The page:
In Praise Of House Of The Dragon's Small Council Scenes

Remember all those months of hemming and hawing among the fandom (online, at least) over whether anyone would actually care about a new "Game of Thrones" prequel, particularly after how much controversy and backlash the ending of the original series sparked? Well, "House of the Dragon" answered those questions quite definitively with its widely-seen premiere, proving that viewers still have an appetite for epic fantasy, disturbing moments of violence, and, of course, dragons.

Immediate reactions painted a promising picture of a spin-off that seems to have taken notes from what "Game of Thrones" did so well: from lavish, spectacle-filled action to rich interpersonal conflicts between aspiring rulers to even the most seemingly minor and esoteric details of world-building. But ambition, resources, and an entire house of power-hungry characters can only go so far if the artists involved — co-creators Ryan Condal and George R.R. Martin, along with showrunners Condal and Miguel Sapochnik — truly understand what drew audiences to this material in the first place.

Thankfully, the premiere doesn't take very long to put any such concerns to rest. An early sequence between King Viserys Targaryen (Paddy Considine), his Hand of the King Otto Hightower (Rhys Ifans), and the various lords who make up his innermost small council introduces several major characters in one efficient scene, calling back to some of the best moments in the early seasons of "Game of Thrones." In the hands of intuitive writers, these small council scenes have revealed the most about the complicated and flawed figures we follow. 

The premiere of "House of the Dragon" is no different, wisely packing in as many of these scenes as it can throughout the jam-packed hour and, in the process, providing some of the clear highlights of the episode.

Learning from the best

Uneasy lies the head that wears a crown, as the famous line in Shakespeare's "Henry IV" goes, but what about those tasked with helping to keep that crown on the monarch's head?

The tradition of the small council in this universe traces back to George R.R. Martin's "A Song of Ice and Fire" series, which featured the honorable Ned Stark (portrayed by Sean Bean in "Game of Thrones") pressed into the rulership role that King Robert Baratheon (Mark Addy) chose to neglect. In subsequent seasons of "Game of Thrones," the arrival of Tyrion Lannister (Peter Dinklage) and, later, Charles Dance's Tywin Lannister in these meetings brought a completely new sense of political gamesmanship to the fore. Tyrion's scheming to uncover traitors in his midst, Tywin sending his nephew King Joffrey to bed early, and even the impromptu game of musical chairs as the small council jockeyed for positions showed how compelling (and comedic!) the politics of the series could be. But as early as the third episode of the entire series, the very first small council scene spun a complex web of character dynamics and conflicting personalities that would go on to play major roles throughout the inaugural season.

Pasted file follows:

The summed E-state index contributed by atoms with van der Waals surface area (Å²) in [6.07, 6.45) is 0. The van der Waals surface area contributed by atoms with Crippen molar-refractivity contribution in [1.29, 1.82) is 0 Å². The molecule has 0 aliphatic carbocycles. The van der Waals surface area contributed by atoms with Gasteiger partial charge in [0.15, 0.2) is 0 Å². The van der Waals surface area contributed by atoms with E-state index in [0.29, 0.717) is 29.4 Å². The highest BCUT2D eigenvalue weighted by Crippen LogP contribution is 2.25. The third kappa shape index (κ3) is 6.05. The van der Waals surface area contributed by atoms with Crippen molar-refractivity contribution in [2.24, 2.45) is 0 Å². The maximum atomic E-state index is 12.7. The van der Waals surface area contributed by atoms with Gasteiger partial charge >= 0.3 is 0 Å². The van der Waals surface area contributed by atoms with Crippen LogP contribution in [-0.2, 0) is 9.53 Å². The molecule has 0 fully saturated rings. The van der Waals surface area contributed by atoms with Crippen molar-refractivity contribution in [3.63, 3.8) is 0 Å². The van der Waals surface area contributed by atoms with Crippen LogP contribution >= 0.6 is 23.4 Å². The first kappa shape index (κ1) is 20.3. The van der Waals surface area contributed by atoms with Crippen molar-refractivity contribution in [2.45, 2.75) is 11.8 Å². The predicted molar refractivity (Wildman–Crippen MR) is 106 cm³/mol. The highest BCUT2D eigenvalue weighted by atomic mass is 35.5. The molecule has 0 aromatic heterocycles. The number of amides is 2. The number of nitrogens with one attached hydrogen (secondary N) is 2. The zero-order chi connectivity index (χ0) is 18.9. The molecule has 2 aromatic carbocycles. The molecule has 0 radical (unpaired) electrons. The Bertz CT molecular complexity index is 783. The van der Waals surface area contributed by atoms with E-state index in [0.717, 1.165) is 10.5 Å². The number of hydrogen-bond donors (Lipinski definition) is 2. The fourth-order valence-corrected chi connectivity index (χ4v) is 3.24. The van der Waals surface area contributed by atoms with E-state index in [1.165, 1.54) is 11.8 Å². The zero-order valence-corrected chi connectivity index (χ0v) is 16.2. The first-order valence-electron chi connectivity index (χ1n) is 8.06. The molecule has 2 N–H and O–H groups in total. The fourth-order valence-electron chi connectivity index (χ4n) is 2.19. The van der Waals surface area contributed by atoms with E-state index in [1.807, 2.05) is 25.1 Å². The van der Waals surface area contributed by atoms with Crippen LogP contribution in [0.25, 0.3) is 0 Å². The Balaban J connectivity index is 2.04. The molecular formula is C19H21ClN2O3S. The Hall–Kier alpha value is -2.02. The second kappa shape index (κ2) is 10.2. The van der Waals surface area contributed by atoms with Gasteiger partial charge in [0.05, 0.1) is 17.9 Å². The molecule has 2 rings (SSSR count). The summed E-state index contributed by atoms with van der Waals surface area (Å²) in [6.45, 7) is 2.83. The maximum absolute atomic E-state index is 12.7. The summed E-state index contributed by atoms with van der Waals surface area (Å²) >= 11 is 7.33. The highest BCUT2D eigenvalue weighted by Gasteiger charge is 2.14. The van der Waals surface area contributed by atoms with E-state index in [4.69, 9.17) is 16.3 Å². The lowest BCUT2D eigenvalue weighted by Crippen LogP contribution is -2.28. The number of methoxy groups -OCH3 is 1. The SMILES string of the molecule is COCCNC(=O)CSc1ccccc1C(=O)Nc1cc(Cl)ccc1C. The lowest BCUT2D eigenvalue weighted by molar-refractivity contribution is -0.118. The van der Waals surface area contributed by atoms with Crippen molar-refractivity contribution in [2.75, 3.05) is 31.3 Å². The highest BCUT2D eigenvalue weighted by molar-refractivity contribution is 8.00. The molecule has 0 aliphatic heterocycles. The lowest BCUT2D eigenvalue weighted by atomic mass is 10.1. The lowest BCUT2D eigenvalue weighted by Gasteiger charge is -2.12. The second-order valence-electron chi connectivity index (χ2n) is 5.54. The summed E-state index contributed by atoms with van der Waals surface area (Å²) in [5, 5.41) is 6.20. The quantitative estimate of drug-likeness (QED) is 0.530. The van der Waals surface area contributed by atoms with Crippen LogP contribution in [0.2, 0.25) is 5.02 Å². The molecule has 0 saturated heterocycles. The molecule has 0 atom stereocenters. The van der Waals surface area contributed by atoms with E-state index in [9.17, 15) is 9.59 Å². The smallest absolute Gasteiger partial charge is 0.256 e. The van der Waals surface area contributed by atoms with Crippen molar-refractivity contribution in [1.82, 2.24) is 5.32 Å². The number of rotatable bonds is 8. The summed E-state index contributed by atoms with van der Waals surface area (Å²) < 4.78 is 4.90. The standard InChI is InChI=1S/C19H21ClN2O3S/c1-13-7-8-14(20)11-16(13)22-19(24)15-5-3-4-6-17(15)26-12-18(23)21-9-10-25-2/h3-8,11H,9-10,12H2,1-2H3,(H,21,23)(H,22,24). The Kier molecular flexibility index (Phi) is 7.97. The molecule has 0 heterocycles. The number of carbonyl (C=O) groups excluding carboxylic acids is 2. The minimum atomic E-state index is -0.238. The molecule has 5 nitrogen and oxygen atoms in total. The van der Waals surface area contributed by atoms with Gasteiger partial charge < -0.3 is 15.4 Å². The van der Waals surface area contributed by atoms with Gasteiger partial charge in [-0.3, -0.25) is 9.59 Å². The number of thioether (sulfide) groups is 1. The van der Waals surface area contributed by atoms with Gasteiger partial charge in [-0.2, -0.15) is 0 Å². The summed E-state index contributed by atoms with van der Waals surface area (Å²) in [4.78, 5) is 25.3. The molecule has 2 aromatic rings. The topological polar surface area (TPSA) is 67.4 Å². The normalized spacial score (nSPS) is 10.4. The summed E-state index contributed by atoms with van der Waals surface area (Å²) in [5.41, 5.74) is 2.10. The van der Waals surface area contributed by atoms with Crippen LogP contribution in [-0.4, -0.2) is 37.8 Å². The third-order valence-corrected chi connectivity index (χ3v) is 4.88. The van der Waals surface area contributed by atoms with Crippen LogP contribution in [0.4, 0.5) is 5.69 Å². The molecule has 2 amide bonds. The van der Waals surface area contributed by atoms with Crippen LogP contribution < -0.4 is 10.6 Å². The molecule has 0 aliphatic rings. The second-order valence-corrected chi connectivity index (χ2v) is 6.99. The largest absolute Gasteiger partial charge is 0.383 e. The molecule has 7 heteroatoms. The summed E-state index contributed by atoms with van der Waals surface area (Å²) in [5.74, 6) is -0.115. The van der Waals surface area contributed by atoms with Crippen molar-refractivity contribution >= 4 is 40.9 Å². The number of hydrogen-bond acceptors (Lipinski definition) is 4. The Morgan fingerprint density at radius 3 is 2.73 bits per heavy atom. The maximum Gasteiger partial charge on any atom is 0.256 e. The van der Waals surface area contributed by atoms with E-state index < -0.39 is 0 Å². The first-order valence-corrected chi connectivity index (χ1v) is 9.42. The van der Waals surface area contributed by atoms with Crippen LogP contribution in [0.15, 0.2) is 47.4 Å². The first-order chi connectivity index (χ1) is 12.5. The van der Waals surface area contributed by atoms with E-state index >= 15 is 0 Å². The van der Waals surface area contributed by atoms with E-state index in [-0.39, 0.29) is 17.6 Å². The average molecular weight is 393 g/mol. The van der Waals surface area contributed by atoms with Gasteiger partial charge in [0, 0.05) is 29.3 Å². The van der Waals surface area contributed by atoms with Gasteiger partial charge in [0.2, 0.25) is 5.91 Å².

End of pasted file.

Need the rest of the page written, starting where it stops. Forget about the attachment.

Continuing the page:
The first such scene in "House of the Dragon" fulfills a similar function, giving us an early taste of what kind of leader Viserys is, establishing Corlys Velaryon (Steven Touissant) as a shrewd but oft ignored rival, and, most importantly, emphasizing Viserys' need of a male heir to the Iron Throne — an obsession with succession, if you will, that will go on to define the predominant focus of this spin-off series.

Wars to come

There's no arguing with the fact that the creatives behind "House of the Dragon" had a strong sense of why audiences ultimately couldn't help but tune in to the highly-anticipated premiere of "House of the Dragon" — tellingly, after the expository info-dump explaining the backstory and setting of the new series, we're immediately presented with the image of a dragon soaring through the sky. But rather than going to one extreme, as the later seasons of "Game of Thrones" did by prioritizing spectacle above the political bickering and backstabbing that made the show so watchable to begin with, the early returns of "House of the Dragon" prove that dragons and drama can, in fact, coexist.

As the premiere goes on, each progressive small council meeting takes on a greater and greater sense of urgency. First, Viserys' critical character flaw (and blatant blind spot, overlooking his capable daughter Rhaenerya, played by Milly Alcock) regarding the need for a male heir rears its ugly head. Next, when confronted with his troublemaking younger brother and heir-apparent Daemon (Matt Smith), his half-measures contradicting the advice of a wary and suspicious Otto Hightower lays bear his deficiencies as a ruler where blood ties are concerned. Finally, there's his explosive condemnation of his small council during an emergency meeting to discuss the succession, while in the throes of grief over his wife Aemma (Sian Brooke) and stillborn son.

Presenting leaders with impossible decisions and bouncing personalities off of trusted advisors, many of whom have specific and conflicting motivations of their own, always served "Game of Thrones" extraordinarily well throughout its run. As "House of the Dragon" attempts to carve out its own identity, it's nonetheless thrilling to see the spin-off return to a familiar well and remind us that a bunch of politicians arguing with one another can provide as much entertainment as any number of dragons.